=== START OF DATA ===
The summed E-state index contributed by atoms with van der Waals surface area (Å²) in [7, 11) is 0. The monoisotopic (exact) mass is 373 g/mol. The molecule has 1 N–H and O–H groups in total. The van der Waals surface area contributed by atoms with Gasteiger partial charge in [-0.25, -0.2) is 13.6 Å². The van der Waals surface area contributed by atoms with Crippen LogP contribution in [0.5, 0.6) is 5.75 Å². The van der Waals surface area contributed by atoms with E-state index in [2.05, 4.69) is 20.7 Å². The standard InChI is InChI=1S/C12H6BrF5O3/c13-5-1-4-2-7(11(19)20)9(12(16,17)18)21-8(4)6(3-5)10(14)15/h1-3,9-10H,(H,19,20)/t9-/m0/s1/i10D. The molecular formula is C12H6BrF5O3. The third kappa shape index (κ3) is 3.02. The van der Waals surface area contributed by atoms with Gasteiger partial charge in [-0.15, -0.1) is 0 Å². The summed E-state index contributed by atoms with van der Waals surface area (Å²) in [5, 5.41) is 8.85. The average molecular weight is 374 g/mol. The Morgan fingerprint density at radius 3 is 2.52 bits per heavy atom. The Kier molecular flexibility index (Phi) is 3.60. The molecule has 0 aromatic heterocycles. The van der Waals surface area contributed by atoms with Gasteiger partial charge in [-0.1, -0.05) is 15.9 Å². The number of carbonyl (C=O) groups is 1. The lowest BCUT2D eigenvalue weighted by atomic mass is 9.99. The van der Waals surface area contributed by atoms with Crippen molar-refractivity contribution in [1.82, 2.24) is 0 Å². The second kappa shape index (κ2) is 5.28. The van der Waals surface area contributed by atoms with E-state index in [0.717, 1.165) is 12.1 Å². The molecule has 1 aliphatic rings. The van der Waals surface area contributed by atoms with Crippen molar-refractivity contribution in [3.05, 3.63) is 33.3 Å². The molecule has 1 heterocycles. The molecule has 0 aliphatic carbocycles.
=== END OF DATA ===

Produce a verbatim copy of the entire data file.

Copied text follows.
The summed E-state index contributed by atoms with van der Waals surface area (Å²) in [7, 11) is 0. The monoisotopic (exact) mass is 373 g/mol. The molecule has 1 N–H and O–H groups in total. The van der Waals surface area contributed by atoms with Gasteiger partial charge in [-0.25, -0.2) is 13.6 Å². The van der Waals surface area contributed by atoms with Crippen LogP contribution in [0.5, 0.6) is 5.75 Å². The van der Waals surface area contributed by atoms with E-state index in [2.05, 4.69) is 20.7 Å². The standard InChI is InChI=1S/C12H6BrF5O3/c13-5-1-4-2-7(11(19)20)9(12(16,17)18)21-8(4)6(3-5)10(14)15/h1-3,9-10H,(H,19,20)/t9-/m0/s1/i10D. The molecular formula is C12H6BrF5O3. The third kappa shape index (κ3) is 3.02. The van der Waals surface area contributed by atoms with Gasteiger partial charge in [-0.15, -0.1) is 0 Å². The summed E-state index contributed by atoms with van der Waals surface area (Å²) in [5, 5.41) is 8.85. The average molecular weight is 374 g/mol. The Morgan fingerprint density at radius 3 is 2.52 bits per heavy atom. The Kier molecular flexibility index (Phi) is 3.60. The molecule has 0 aromatic heterocycles. The van der Waals surface area contributed by atoms with Gasteiger partial charge in [-0.1, -0.05) is 15.9 Å². The number of carbonyl (C=O) groups is 1. The lowest BCUT2D eigenvalue weighted by atomic mass is 9.99. The van der Waals surface area contributed by atoms with Crippen molar-refractivity contribution in [1.82, 2.24) is 0 Å². The second kappa shape index (κ2) is 5.28. The van der Waals surface area contributed by atoms with E-state index in [0.717, 1.165) is 12.1 Å². The molecule has 1 aliphatic rings. The van der Waals surface area contributed by atoms with Crippen molar-refractivity contribution in [3.05, 3.63) is 33.3 Å². The molecule has 1 heterocycles. The molecule has 0 aliphatic carbocycles.